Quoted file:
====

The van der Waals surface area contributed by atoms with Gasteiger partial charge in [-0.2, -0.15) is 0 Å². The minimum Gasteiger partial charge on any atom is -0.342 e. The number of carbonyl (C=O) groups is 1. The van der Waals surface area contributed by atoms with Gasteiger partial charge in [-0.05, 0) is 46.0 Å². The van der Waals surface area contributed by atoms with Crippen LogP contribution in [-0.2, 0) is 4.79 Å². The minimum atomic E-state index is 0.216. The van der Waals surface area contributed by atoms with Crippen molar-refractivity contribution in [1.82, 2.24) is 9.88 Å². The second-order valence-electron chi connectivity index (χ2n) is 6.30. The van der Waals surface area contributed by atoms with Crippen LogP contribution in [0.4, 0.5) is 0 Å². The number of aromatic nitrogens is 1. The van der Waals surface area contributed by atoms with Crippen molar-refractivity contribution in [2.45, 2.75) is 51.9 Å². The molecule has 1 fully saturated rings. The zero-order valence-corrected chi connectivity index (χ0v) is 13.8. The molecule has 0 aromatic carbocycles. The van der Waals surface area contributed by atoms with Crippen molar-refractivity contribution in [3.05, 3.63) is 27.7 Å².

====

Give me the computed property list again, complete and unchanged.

The van der Waals surface area contributed by atoms with Gasteiger partial charge in [-0.2, -0.15) is 0 Å². The minimum Gasteiger partial charge on any atom is -0.342 e. The number of carbonyl (C=O) groups is 1. The van der Waals surface area contributed by atoms with Gasteiger partial charge in [-0.05, 0) is 46.0 Å². The van der Waals surface area contributed by atoms with Crippen LogP contribution in [-0.2, 0) is 4.79 Å². The minimum atomic E-state index is 0.216. The van der Waals surface area contributed by atoms with Crippen molar-refractivity contribution in [1.82, 2.24) is 9.88 Å². The second-order valence-electron chi connectivity index (χ2n) is 6.30. The van der Waals surface area contributed by atoms with Crippen LogP contribution in [0.4, 0.5) is 0 Å². The number of aromatic nitrogens is 1. The van der Waals surface area contributed by atoms with Crippen molar-refractivity contribution in [2.45, 2.75) is 51.9 Å². The molecule has 1 fully saturated rings. The zero-order valence-corrected chi connectivity index (χ0v) is 13.8. The molecule has 0 aromatic carbocycles. The van der Waals surface area contributed by atoms with Crippen molar-refractivity contribution in [3.05, 3.63) is 27.7 Å².